There’s a literary legend in which Ernest Hemingway places a brash wager on the power of brevity.
Insisting that just a few well-chosen words are enough to tell a compelling story, Hemingway bets several other writers $10 each that he can compose a complete story – one with a beginning, middle and end – in just six words.
Once his buddies ante up, he pens this on a napkin: “For sale: baby shoes, never worn.”
Short. Engaging. Powerful.
Whether it's true or not is a matter for literary scholars to debate. But when it comes to writing the executive summary of your business plan, it’s a good idea to channel Hemingway just a little.
Whether you’re thinking about starting a business, you’ve recently launched or you’re a well-established company, a business plan is always a good idea.
If you’re in the exploratory stages, a plan can help you decide whether it’s truly feasible (or even desirable) to take the next steps and invest more time and money in your start-up idea.
If you’ll need financing to launch or expand, a business plan is an important tool for convincing banks to lend you money or for raising capital from outside investors.
If your company’s already established, a business plan provides a sense of direction and a detailed operational plan. It’s an important management tool for setting expectations, monitoring growth, and charting future direction.
Considered by many business consultants to be the most important section of the plan, the executive summary is your chance to tell a compelling story about you and your company. So, you need to be sure you’re telling the right story, the right way.
It has to be concise. Nuts-and-bolts practical. The right details. Too many people write a business plan as an exercise in describing an ideal company. It sounds nice, but it doesn’t get at the most important issues: How will you be competitive? How will you succeed?
That’s the story you really need to tell in the executive summary. But do it like Hemingway. "My aim," he once said, "is to put down on paper what I see and what I feel in the best and simplest way." Good idea, whether you're writing the great American novel or a blockbuster business plan. Choose your words well. Use only as many as you need. And make every one of them count.
If you’re looking for money (and who isn't?) the summary should make such a compelling case that it convinces a lender (or investor) that it's worthwhile to read the plan in full. Start with these basics:
It’s important to demonstrate that you know as much as there is to know about your product, service, industry and market. Anticipate the questions that a potential lender is going to ask and then answer them.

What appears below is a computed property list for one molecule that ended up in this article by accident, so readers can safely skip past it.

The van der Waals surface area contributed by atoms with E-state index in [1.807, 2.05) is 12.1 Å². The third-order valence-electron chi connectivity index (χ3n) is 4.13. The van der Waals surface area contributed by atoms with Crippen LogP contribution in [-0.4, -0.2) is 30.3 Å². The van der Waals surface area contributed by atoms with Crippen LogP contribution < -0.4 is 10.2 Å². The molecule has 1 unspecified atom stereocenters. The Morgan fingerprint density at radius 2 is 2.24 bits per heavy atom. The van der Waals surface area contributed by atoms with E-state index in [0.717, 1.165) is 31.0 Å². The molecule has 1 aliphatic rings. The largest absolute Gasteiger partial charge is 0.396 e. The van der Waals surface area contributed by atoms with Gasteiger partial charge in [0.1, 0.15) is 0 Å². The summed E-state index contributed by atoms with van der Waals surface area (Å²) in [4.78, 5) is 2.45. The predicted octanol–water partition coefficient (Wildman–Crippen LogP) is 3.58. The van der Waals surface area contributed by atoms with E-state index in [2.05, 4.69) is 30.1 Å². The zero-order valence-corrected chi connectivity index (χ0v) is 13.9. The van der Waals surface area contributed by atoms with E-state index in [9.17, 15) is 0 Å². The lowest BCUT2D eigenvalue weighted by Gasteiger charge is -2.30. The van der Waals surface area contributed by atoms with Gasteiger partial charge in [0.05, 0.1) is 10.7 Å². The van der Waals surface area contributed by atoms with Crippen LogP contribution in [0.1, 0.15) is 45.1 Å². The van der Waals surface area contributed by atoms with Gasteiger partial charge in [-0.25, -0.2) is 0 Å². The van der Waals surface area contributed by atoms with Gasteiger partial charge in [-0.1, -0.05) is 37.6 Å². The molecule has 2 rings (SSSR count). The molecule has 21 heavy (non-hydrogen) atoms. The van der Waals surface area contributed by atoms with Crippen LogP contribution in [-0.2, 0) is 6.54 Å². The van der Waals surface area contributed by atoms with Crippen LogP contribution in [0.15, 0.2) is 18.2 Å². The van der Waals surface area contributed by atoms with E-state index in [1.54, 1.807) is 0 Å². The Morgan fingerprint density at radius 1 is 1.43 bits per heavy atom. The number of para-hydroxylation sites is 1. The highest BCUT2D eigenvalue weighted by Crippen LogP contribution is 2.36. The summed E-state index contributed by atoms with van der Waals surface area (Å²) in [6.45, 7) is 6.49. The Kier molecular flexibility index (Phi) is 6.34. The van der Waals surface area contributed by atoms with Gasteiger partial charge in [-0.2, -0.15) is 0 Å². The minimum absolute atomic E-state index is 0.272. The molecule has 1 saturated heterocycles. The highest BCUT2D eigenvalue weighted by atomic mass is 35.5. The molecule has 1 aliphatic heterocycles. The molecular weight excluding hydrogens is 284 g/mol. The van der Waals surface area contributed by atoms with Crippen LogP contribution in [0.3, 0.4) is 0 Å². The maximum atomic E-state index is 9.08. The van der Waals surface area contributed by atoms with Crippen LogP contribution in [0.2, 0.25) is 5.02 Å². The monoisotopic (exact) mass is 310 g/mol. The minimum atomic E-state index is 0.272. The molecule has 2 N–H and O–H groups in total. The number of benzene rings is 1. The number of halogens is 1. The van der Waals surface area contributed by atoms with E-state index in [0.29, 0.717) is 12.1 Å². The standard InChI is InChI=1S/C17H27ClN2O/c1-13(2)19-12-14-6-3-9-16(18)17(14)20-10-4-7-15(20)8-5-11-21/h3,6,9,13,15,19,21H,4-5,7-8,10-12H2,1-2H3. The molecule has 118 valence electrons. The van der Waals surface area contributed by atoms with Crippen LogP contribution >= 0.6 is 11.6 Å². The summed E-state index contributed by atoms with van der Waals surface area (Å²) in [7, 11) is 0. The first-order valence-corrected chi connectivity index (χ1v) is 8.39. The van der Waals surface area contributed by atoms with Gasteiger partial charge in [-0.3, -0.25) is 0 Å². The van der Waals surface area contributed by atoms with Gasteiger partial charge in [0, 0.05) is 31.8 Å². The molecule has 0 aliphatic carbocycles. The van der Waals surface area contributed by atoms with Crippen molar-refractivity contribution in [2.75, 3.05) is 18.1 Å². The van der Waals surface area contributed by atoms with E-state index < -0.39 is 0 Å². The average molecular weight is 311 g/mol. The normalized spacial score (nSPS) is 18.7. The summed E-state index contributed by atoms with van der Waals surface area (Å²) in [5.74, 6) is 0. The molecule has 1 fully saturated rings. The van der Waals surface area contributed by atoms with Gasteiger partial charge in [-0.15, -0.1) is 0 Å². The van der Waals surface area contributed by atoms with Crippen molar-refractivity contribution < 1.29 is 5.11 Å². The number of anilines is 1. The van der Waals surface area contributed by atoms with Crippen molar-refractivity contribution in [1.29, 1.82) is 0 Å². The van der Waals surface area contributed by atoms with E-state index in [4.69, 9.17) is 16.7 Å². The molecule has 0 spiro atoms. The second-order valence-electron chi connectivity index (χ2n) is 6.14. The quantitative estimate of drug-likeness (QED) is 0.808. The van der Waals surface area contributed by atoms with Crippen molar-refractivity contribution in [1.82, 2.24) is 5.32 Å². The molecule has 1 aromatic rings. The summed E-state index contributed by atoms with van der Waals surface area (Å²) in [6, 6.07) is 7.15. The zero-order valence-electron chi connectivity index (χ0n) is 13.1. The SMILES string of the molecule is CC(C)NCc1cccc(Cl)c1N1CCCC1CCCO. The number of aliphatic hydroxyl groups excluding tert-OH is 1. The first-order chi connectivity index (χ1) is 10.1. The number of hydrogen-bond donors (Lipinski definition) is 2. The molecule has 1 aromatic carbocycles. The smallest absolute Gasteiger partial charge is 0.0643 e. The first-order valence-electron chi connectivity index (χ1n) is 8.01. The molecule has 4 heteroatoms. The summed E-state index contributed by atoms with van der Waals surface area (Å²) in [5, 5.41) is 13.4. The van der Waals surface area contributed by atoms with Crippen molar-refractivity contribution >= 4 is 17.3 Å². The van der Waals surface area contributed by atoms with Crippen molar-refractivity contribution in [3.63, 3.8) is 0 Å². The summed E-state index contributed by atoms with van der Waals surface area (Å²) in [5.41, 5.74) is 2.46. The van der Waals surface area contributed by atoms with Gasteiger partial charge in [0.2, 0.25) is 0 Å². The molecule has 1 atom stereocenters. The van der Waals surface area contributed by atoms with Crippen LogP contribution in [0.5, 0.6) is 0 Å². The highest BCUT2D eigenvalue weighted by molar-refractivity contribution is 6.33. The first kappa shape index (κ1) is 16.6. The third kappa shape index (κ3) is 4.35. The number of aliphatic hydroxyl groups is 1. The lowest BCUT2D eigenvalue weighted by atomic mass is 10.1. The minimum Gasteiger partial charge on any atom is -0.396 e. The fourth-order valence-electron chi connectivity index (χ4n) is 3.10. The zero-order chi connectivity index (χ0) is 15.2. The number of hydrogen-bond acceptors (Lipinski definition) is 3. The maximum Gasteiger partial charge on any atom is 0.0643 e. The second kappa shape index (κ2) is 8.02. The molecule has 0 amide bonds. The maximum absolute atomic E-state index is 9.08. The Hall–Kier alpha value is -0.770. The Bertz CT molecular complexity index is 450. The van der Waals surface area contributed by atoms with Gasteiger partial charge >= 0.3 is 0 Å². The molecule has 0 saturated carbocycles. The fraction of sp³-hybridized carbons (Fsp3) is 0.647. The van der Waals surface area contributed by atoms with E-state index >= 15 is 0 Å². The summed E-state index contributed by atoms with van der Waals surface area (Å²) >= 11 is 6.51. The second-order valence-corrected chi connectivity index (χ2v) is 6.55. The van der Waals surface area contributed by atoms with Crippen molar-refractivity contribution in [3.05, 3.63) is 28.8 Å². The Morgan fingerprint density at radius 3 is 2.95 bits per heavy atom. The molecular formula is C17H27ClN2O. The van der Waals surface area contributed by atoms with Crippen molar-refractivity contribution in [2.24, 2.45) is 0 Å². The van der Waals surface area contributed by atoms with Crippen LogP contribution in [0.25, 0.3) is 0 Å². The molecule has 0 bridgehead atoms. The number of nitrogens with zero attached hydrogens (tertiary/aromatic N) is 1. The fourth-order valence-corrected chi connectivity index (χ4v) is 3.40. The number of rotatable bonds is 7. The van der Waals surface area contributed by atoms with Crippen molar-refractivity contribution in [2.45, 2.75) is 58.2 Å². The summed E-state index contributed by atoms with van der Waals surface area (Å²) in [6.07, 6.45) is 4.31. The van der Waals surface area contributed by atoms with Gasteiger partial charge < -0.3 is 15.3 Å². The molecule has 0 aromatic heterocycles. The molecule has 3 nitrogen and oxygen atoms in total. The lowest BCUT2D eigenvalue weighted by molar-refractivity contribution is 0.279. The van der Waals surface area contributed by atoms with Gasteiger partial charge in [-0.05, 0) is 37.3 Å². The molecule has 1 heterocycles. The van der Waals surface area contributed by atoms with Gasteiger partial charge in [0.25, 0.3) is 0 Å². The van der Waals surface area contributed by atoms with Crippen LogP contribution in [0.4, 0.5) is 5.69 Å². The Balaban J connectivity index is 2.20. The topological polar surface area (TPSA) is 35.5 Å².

What is the market? What are the barriers to entry? Who are my chief competitors? How will they react to my entry? What advantages do I have in the market? Who are my customers? How will I reach them? What makes me think they’ll choose my products? How do I know I have enough capital to weather the difficulties of a start-up phase?
The task is to make crystal clear just how your company is going to attract customers, keep customers and make money in a dynamic market full of competitors. In short, how you're going to survive and grow.
It goes without saying that it would be silly (and next to impossible, really) to write the executive summary before you’ve noodled through and composed the individual sections of your business plan. But we’ll say it anyway. The summary may appear first in your plan, but it’s the last section you’ll write.
The basic building blocks of your plan come first, starting with detailed descriptions about the company, its ownership and management, its products, services, production and technologies, its market analysis and strategies, and its financial projections.
Sound research and analysis are at the heart of any good business plan. Don't race. Dig in. Take the time to do it right. Lenders care more about the numbers than the words.
If the actual task of writing has got you tied up in knots, remember that even the masters tremble at the sight of a blank computer screen and a flashing cursor. Hemingway quipped that there is nothing to writing ... "All you do is sit down at a typewriter and bleed."
Your job won't be that hard. You'll probably just sweat a little. But the outcome will be worth every drop.
Consultants at our Small Business Assistance Office can help you understand more about business plans. And our network of Small Business Development Centers has experts located in nine main regional offices and several satellite centers statewide. Use this online tutorial on business plans developed by the Small Business Administration.
For a comprehensive look at business plans, see our Guide to Starting a Business in Minnesota. Available for download in PDF, formatted for e-readers, or available in print (all free of charge), the book covers the major issues, questions and concerns about business start-ups.
Nothing we cover in this blog should be taken as legal advice. It’s not. And it’s no substitute for the professional guidance of a lawyer or accountant.
Jason Gray, owner of Real Meal Deli, explains the importance of having and using a business plan. Gray operates Real Meal Deli in three locations, two in Minneapolis and one in St. Paul